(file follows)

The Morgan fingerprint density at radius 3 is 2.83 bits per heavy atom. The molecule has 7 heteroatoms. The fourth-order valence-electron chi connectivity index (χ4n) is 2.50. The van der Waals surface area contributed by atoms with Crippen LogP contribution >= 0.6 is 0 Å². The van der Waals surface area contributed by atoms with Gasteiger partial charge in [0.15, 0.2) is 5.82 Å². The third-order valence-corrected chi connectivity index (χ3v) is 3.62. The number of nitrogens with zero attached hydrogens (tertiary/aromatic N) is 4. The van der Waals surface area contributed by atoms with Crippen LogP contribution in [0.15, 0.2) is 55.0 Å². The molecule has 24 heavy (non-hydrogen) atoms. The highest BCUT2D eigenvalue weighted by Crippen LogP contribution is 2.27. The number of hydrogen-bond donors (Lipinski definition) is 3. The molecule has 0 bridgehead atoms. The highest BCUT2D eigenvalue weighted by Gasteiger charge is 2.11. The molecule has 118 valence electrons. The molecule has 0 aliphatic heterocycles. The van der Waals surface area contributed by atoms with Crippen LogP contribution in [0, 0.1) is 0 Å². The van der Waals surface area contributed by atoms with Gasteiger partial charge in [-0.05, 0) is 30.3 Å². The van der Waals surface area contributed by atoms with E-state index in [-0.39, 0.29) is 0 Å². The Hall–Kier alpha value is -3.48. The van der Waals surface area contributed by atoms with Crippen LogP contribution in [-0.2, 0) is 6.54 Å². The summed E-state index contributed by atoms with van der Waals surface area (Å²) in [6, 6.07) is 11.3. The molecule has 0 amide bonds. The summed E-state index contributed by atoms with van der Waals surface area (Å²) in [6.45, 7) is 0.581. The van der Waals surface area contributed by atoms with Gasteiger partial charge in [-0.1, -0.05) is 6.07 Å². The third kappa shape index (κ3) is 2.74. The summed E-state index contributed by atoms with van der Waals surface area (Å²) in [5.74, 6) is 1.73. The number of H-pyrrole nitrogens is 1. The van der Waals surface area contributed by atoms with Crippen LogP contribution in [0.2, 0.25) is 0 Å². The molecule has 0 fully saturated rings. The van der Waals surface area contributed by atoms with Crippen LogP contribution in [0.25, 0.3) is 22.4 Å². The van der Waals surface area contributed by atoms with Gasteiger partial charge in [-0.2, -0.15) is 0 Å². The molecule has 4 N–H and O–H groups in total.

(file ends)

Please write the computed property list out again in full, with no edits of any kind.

The Morgan fingerprint density at radius 3 is 2.83 bits per heavy atom. The molecule has 7 heteroatoms. The fourth-order valence-electron chi connectivity index (χ4n) is 2.50. The van der Waals surface area contributed by atoms with Crippen LogP contribution >= 0.6 is 0 Å². The van der Waals surface area contributed by atoms with Gasteiger partial charge in [0.15, 0.2) is 5.82 Å². The third-order valence-corrected chi connectivity index (χ3v) is 3.62. The number of nitrogens with zero attached hydrogens (tertiary/aromatic N) is 4. The van der Waals surface area contributed by atoms with Crippen LogP contribution in [0.15, 0.2) is 55.0 Å². The molecule has 24 heavy (non-hydrogen) atoms. The highest BCUT2D eigenvalue weighted by Crippen LogP contribution is 2.27. The number of hydrogen-bond donors (Lipinski definition) is 3. The molecule has 0 bridgehead atoms. The highest BCUT2D eigenvalue weighted by Gasteiger charge is 2.11. The molecule has 118 valence electrons. The molecule has 0 aliphatic heterocycles. The van der Waals surface area contributed by atoms with Crippen LogP contribution in [0, 0.1) is 0 Å². The van der Waals surface area contributed by atoms with Gasteiger partial charge in [-0.05, 0) is 30.3 Å². The van der Waals surface area contributed by atoms with E-state index in [-0.39, 0.29) is 0 Å². The Hall–Kier alpha value is -3.48. The van der Waals surface area contributed by atoms with Crippen LogP contribution in [-0.2, 0) is 6.54 Å². The summed E-state index contributed by atoms with van der Waals surface area (Å²) in [6, 6.07) is 11.3. The molecule has 0 amide bonds. The summed E-state index contributed by atoms with van der Waals surface area (Å²) in [6.45, 7) is 0.581. The van der Waals surface area contributed by atoms with Gasteiger partial charge in [-0.1, -0.05) is 6.07 Å². The third kappa shape index (κ3) is 2.74. The summed E-state index contributed by atoms with van der Waals surface area (Å²) in [5.74, 6) is 1.73. The number of H-pyrrole nitrogens is 1. The van der Waals surface area contributed by atoms with Crippen LogP contribution in [0.2, 0.25) is 0 Å². The molecule has 0 fully saturated rings. The van der Waals surface area contributed by atoms with Crippen LogP contribution in [0.25, 0.3) is 22.4 Å². The van der Waals surface area contributed by atoms with Gasteiger partial charge in [-0.2, -0.15) is 0 Å². The molecule has 4 N–H and O–H groups in total.